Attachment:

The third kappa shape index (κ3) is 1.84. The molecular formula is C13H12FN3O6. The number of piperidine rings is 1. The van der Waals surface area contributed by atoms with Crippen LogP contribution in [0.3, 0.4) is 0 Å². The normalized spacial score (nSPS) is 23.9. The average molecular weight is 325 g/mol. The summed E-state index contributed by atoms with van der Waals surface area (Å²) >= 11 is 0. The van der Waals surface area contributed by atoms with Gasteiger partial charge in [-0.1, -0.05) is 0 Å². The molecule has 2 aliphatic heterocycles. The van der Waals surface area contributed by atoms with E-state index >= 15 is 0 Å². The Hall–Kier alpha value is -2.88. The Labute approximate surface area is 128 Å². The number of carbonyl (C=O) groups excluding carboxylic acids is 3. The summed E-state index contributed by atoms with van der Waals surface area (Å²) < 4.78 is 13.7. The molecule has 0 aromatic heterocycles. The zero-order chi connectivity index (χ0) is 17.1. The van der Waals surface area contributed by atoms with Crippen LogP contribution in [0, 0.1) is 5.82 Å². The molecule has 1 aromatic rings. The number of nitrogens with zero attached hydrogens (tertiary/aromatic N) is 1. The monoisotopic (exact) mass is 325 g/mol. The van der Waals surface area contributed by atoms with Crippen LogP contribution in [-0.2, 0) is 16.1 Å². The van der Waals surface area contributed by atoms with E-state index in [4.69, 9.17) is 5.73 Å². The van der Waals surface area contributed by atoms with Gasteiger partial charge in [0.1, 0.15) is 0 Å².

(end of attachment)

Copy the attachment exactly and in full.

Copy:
The third kappa shape index (κ3) is 1.84. The molecular formula is C13H12FN3O6. The number of piperidine rings is 1. The van der Waals surface area contributed by atoms with Crippen LogP contribution in [0.3, 0.4) is 0 Å². The normalized spacial score (nSPS) is 23.9. The average molecular weight is 325 g/mol. The summed E-state index contributed by atoms with van der Waals surface area (Å²) >= 11 is 0. The van der Waals surface area contributed by atoms with Gasteiger partial charge in [-0.1, -0.05) is 0 Å². The molecule has 2 aliphatic heterocycles. The van der Waals surface area contributed by atoms with E-state index >= 15 is 0 Å². The Hall–Kier alpha value is -2.88. The Labute approximate surface area is 128 Å². The number of carbonyl (C=O) groups excluding carboxylic acids is 3. The summed E-state index contributed by atoms with van der Waals surface area (Å²) < 4.78 is 13.7. The molecule has 0 aromatic heterocycles. The zero-order chi connectivity index (χ0) is 17.1. The van der Waals surface area contributed by atoms with Crippen LogP contribution in [0, 0.1) is 5.82 Å². The molecule has 1 aromatic rings. The number of nitrogens with zero attached hydrogens (tertiary/aromatic N) is 1. The monoisotopic (exact) mass is 325 g/mol. The van der Waals surface area contributed by atoms with Crippen LogP contribution in [-0.2, 0) is 16.1 Å². The van der Waals surface area contributed by atoms with E-state index in [4.69, 9.17) is 5.73 Å². The van der Waals surface area contributed by atoms with Gasteiger partial charge in [0.1, 0.15) is 0 Å².